The big development this week was the release, from the FCA, of finalised guidance for treatment around vulnerable customers.
Much of this reflects some of the best practices we already see within financial services and other leading industries, and indeed it was been broadly welcomed by the industry.
However, with this guidance we see more formal regulatory scope for enforcement, at regulated firms in particular. The regulatory compliance bar is raised a little higher once again.
Reading through there are a couple of emerging themes of note.
The FCA lists vulnerability essentially into 4 categories. Although these align with much of what we have seen before, the highlighting of areas such as digital skills is interesting.
- Health – health conditions or illnesses that affect ability to carry out day-to-day tasks.
- Life events – life events such as bereavement, job loss or relationship breakdown.
- Resilience – low ability to withstand financial or emotional shocks.
- Capability – low knowledge of financial matters or low confidence in managing money (financial capability). Low capability in other relevant areas such as literacy, or digital skills.
FCA Vulnerability: 4 key drivers
With the recent growth and acceleration of digital journeys during COVID times, really out of necessity as much as desire, much of our lives are now online.
Businesses of course have long had a desire to move service online, it just makes economic sense. COVID has been a perfect push in the right direction. (The UK in fact seems to lead in terms of online shopping, spending more per head than any other country in the world).
However, as with all transformations, there is a clear need to not leave people behind. A 2-speed economy, part of which is economically disadvantaged or left behind, is clearly going to be a concern.
Are we starting to see this being raised here? It is likely an issue that will continue to bubble in the future.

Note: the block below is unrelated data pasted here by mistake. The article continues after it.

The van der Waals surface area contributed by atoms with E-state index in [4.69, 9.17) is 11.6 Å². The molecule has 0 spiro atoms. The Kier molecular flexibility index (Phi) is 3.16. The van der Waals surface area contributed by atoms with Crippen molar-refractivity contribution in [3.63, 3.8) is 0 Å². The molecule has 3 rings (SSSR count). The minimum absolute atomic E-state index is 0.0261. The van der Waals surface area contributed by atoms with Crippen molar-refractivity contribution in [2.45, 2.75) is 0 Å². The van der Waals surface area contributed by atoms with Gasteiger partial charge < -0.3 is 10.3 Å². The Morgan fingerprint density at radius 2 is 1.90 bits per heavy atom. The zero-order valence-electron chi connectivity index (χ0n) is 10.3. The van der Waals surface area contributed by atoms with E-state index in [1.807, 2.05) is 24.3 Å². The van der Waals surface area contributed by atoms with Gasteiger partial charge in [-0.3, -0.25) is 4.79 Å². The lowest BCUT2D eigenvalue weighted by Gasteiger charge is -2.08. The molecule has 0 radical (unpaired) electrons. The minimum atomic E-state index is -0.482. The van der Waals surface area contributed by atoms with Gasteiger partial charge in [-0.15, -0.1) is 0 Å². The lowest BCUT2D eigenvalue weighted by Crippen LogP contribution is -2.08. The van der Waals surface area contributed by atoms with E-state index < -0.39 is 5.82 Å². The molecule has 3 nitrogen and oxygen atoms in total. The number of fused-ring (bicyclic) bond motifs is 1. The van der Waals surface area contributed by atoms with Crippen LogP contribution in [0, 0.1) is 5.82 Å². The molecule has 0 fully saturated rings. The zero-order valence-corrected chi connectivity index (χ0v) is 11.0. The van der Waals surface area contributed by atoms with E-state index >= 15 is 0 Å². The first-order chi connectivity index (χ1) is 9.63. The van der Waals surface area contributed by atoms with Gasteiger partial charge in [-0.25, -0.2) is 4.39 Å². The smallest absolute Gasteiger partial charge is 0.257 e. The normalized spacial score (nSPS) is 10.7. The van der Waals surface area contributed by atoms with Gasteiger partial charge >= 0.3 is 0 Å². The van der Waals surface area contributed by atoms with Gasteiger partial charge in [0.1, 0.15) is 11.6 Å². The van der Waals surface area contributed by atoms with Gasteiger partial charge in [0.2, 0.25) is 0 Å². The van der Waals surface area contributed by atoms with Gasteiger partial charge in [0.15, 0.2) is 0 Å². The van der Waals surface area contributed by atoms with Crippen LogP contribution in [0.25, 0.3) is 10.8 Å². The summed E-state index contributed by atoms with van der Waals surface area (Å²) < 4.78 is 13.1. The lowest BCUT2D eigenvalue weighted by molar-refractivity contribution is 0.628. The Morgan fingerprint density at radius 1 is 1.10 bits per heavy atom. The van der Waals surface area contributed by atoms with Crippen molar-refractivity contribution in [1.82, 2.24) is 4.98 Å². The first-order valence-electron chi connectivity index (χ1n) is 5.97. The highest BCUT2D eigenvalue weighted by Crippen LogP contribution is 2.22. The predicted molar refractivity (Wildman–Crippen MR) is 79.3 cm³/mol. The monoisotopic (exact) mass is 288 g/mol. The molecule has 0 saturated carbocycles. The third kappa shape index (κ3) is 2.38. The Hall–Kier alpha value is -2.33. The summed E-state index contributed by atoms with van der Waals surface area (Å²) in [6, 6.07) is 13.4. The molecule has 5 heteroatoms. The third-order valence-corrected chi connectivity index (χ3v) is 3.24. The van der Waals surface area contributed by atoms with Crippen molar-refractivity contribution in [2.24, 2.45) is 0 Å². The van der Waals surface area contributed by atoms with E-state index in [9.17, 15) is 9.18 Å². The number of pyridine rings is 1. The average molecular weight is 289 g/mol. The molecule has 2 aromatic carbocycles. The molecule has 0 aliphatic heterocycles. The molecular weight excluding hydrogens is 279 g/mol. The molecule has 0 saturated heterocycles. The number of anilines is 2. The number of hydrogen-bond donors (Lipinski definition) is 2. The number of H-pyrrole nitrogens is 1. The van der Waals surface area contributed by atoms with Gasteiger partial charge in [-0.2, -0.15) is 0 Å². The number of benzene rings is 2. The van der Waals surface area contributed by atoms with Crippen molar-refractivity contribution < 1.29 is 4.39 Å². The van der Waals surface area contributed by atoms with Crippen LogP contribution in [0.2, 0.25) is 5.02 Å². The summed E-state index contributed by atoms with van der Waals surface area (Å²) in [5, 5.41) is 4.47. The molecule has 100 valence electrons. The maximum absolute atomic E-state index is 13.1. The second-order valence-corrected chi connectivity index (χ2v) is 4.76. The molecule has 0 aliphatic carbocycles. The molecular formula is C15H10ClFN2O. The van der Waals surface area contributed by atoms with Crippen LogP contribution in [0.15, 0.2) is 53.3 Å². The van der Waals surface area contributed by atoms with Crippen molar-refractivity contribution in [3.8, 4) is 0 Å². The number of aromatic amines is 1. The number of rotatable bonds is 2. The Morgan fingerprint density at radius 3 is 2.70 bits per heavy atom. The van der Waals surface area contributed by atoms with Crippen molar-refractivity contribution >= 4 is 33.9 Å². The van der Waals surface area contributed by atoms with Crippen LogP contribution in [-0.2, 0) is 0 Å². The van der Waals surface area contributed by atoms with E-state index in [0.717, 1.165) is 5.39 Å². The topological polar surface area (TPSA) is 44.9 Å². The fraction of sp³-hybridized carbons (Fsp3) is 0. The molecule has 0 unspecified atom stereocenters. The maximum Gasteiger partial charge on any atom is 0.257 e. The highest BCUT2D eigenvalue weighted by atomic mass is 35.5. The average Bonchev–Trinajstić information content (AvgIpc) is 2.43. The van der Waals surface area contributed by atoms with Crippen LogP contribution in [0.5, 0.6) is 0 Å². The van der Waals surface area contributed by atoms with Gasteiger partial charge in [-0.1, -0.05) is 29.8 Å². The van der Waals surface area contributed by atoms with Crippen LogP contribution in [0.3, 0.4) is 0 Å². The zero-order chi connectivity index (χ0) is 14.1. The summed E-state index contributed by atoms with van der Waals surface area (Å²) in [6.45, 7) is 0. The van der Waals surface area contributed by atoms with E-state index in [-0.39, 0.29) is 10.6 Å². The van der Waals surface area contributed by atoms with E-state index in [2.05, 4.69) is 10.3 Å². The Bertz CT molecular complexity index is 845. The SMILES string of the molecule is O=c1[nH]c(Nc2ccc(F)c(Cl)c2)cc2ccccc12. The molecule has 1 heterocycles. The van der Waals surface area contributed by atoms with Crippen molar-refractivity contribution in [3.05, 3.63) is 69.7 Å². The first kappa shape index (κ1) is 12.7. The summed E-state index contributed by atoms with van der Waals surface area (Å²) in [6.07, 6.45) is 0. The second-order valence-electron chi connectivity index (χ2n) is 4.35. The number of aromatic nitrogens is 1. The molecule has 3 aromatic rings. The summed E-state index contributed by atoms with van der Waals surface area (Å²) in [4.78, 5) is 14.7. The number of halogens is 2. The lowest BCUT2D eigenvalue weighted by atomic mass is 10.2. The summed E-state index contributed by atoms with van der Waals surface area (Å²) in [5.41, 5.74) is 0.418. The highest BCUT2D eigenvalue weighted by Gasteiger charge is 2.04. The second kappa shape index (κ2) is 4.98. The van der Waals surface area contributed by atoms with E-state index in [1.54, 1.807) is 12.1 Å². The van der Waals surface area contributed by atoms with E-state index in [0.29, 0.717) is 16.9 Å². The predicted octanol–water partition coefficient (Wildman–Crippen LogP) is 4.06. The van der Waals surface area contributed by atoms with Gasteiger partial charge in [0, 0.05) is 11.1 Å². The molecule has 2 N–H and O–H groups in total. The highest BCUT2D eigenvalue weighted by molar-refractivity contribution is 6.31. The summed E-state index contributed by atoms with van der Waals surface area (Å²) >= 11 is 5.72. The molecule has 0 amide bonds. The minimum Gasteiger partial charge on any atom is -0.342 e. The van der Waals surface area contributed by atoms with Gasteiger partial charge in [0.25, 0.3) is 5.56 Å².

Consequences of vulnerability
The FCA also laid out a series of consequences driven from vulnerability too.
- Heightened stress levels due to difficult, or different, personal circumstances
- Increasing time pressures due to additional responsibilities
- Increasing pre-occupation (‘brain is elsewhere’) limiting their ability to manage
- Processing power and ability decreasing due to competing pressures, for example due to the side effects, or emotional toll, of receiving medical treatment
- Lack of perspective especially when experiencing something for the first time, notfully understanding the broader implications; being unable to make comparisons, or see the ‘bigger picture’
- Changing attitudes towards taking risks; people often become more ‘reckless’ and/ or careless when under stress.
FCA Vulnerability: behavioural and personal consequences of vulnerability
Again all of this is interesting when viewed in light of COVID too. How much potential for vulnerability is there as a result of the pandemic? How much in the future will have been deemed to have occurred?
An end in mind
Product and Service design is clearly going to need to take this into account. How exactly does the design of the current product suite take into account potential vulnerability? How can we ensure access for all? It is raised in the paper too, together with ensuring there is organisational capability to handle the issue.
As always getting ahead of this makes sense, as does designing customer journeys with the end in mind.
Some of is nicely explained in the book Ends, which I was reminded of in a conversation with Joe McCleod this week. It nicely turns design thinking on its head and with all the changes underway could be a useful way to approach this going forward.
Accessibility is after all already a legal requirement in the public sector and whilst there is definitely a moral requirement in the private sector for doing this, there is now also the potential for future legal extension too… it could be a drum that is starting to beat more loudly, one we will hear more as the consequences of COVID continue to crystalise.
Other stories of interest
- Big banks will need much less office space in the future – the pressure for more remote working continues… although some business leaders remain unconvinced
- Lloyds spends big on tech projects as profits slump 72% – A doubling down on digital transformation is underway
- European banks seek technical partners to help build rival to Visa and Mastercard – with digital payments now accelerating against cash (and the data available), this is seeming like a strategic capability investment vs the dominant US networks
- Nearly half of Britons are finding the latest lockdown harder than the first – I am not surprised, are you? Reassuring data mind you.
Have a good weekend everyone…